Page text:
The following was written by Michael Borodinsky, Vice President/Regional Builder Branch Manager of Caliber Home Loans
Last Week in Review: The housing sector continues to improve, as home loan rates remain near annual lows.
Forecast for the Week: Look for news on housing, inflation, consumer confidence and the state of our economy—all ahead of the Thanksgiving holiday.
Time is on our side. Time continues to be on the side of potential homebuyers, as home loan rates remain near 18-month lows. But, could a hint of inflation be creeping into our economy—and if so, could higher home loan rates be on the horizon?
The housing sector continues to be a bright spot, as existing home sales in October reached their best level since September 2013, coming in at 5.26 million units. Low home loan rates and an improving job market are two key factors that drove buyer decisions.
There was also a double dose of good news on the builder side. Building permits, a sign of future construction, reached their highest level since November of last year. And, the National Association of Home Builders (NAHB) reported that its November Housing Market Index rebounded to 58, up four points from October. The NAHB Housing Market Index gauges builder perceptions of current single-family home sales, and readings over 50 are seen as positive.
The one downside from the housing sector came from October housing starts, which declined from September. It's important to note that within the report, starts for single family homes increased 4.2 percent, while multi-family dwellings fell by 15.4 percent. More housing reports are ahead in the coming week. Will they also signal a continued recovery in the housing sector?
And, there's another thing to watch in the next week, as personal consumption expenditures (the Fed's favorite measure of inflation) will be released. While inflation on the consumer side via the Consumer Price Index remained tame in October, wholesale inflation came in hotter than expected. While one month doesn't constitute a trend—and expectations are for inflation to remain cool—remember that inflation is bad for bonds, as it impacts the value of fixed investments like bonds. This means inflation can also cause home loan rates to worsen, as home loan rates are tied to Mortgage Bonds.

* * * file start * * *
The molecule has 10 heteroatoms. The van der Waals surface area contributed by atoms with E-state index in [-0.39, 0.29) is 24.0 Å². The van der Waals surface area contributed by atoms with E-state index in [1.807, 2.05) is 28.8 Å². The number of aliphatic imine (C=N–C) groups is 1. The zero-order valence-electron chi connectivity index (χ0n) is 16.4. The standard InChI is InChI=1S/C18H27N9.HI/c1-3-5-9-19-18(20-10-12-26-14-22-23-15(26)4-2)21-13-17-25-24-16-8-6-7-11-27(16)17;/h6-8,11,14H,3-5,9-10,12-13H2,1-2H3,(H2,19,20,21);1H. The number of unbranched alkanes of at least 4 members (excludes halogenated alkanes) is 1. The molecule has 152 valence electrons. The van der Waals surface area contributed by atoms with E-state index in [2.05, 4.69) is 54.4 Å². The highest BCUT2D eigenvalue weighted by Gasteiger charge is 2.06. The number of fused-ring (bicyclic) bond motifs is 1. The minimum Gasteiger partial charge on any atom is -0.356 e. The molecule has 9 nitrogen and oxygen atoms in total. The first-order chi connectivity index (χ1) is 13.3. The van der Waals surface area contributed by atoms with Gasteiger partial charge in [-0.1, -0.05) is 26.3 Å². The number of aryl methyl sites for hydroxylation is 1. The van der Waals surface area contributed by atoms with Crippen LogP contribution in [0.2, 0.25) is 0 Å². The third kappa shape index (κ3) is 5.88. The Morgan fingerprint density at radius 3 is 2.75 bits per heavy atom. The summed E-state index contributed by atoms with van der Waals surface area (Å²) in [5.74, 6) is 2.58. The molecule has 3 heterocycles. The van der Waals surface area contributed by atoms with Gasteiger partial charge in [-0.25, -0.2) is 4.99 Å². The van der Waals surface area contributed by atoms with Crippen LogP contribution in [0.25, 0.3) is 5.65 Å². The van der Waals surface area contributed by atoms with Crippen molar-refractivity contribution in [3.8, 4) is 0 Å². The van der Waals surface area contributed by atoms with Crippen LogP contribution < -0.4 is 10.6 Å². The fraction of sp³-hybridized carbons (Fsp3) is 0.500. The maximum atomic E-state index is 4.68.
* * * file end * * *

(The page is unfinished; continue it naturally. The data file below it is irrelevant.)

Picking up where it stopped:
The bottom line is that at this time, home loan rates remain near some of their best levels of the year, and now is a great time to consider a home purchase or refinance. Let me know if I can answer any questions at all for you or your clients.
Forecast for the Week:
A slew of economic reports will be released Tuesday and Wednesday, as the markets are closed on Thursday in observance of Thanksgiving. Both Stocks and Bonds will also be closing early on Friday.
- Gross Domestic Product for the third quarter will be released on Tuesday. This is the second of three estimates for the quarter.
- Housing data will be plentiful. On Tuesday, look for the S&P/Case-Shiller Home Price Index. New Home Sales and Pending Home Sales for October will be released on Wednesday.
- We'll get a sense of how consumers are feeling with November's Consumer Confidence reading on Tuesday and the Consumer Sentiment Index on Wednesday.
- Also on Wednesday, look for Weekly Initial Jobless Claims, Durable Goods Orders, Personal Income, Personal Spending, the inflation-measuring Personal Consumption Expenditures, and manufacturing news via Chicago PMI.
Remember: Weak economic news normally causes money to flow out of stocks and into bonds, helping bonds and home loan rates improve, while strong economic news normally has the opposite result. The chart below shows mortgage backed securities (MBS), which are the type of bond on which home loan rates are based.
When you see these bond prices moving higher, it means home loan rates are improving—and when they are moving lower, home loan rates are getting worse.
To go one step further—a red "candle" means that MBS worsened during the day, while a green "candle" means MBS improved during the day. Depending on how dramatic the changes were on any given day, this can cause rate changes throughout the day, as well as on the rate sheets we start with each morning.
As you can see in the chart below, mortgage bonds have improved recently. Home loan rates remain near 18-month lows.
By: Michael Borodinsky
Vice President/Regional Builder Branch Manager | Caliber Home Loans
Call Michael: 732-382-2654
Email Michael: email@example.com
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